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[138] wooden bridge across the larger of the two streams into which the south branch again forks at this place, and over the other and smaller branch by a ford, Jackson was obliged to turn and fight in order to gain time. Accordingly, Maj.-Gen. Ewell, with the rear division of his army, halted1 near Union Church, and took up a strong position along a ridge which here crosses the road, with his flanks well protected by timber. He lad but 5,000 men directly in hand; but the residue of Jackson's army was between him and Port Republic, 4 or 5 miles distant, ready to be sent up as required.

Fremont pushed out of Harrisonburg at 6 o'clock next morning,2 and before 9 his advance was engaged near a little hamlet known as Cross-Keys, some seven miles on. Ewell's three brigades, under Trimble, Elzey, and Stewart, ranged from right to left, with his artillery in the center. Gen. Dick Taylor, with a Louisiana, and Col. Patton, with a Virginia brigade, came to his aid when wanted.

Gen. Fremont's order of battle, a mile and a half long, was formed with the 32d, 55th, 73d, 75th, and 82d Ohio. under Brig.-Gen. Schenck, on the right, and the 2d, 3d, and 5th Virginia, with the 25th Ohio, under Gen. Milroy, in the center, with the 8th, 41st, and 45th New York, and 27th Pennsylvania, and what were left of the Bucktails, under Gen. Stahl, on the left, supported by Gen. Bohlen's brigade; while the remainder of Blenker's division was held in reserve. Col. Cluseret, with the 60th Ohio, 8th Virginia, and Garibaldi Guards, had held the advance through the morning, but had now fallen in between Schenck and Milroy. Thus formed, our army advanced steadily and successfully, under a storm of shot and shell, losing heavily in men, but constantly gaining ground, until after 3 o'clock; when Stahl's brigade, having passed through the wood in its front to a clover-field, which gradually ascended to another wood filled with Rebels beyond, encountered a murderous fire, by which its ranks were fearfully thinned and its progress arrested. Two of Bohlen's regiments were ordered up to its support; but, before they could arrive, the brigade had recoiled; understanding, it was said, that they were to give place to Bohlen's men, instead of being sustained by them. Up to this moment, Schenck, on our right, had been making slow but steady progress; but he now halted by order, and finally receded for a mile, finding that Milroy had moved toward the left, and that he must follow or be isolated. Two hours later, the Rebels cannonaded him in his new position, but were easily and quickly driven off by his batteries.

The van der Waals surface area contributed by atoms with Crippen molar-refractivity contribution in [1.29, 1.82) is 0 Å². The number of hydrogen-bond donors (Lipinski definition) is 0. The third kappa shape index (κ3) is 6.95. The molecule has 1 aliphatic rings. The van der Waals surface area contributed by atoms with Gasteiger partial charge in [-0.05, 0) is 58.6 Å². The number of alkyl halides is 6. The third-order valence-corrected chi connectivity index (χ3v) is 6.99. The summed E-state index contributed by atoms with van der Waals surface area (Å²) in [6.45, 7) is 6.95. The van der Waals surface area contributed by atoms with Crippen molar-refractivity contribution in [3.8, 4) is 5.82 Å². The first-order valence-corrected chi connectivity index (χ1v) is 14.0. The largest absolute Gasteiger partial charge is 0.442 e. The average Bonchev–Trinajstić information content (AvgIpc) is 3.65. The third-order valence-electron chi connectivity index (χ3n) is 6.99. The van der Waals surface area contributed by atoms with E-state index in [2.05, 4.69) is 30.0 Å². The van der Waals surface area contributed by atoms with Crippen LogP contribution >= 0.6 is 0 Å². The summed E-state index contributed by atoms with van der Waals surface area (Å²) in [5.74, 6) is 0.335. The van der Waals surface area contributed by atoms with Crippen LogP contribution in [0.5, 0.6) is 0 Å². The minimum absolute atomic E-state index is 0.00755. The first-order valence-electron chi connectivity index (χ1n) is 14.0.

Our total loss in this indecisive action was 664, two-thirds of it in Stahl's brigade; and our troops slept on the battle-field, expecting to renew the fight next morning. Gen. Ewell's report admits a total loss on their side of 329; but among their severely wounded were Gens. Elzev and Stewart. During the night, Ewell silently moved off, carrying away all but his mortally wounded.

Jackson had turned aside from his direct line of retreat, because he found that, with an army nearly or

1 June 7.

2 June 8.

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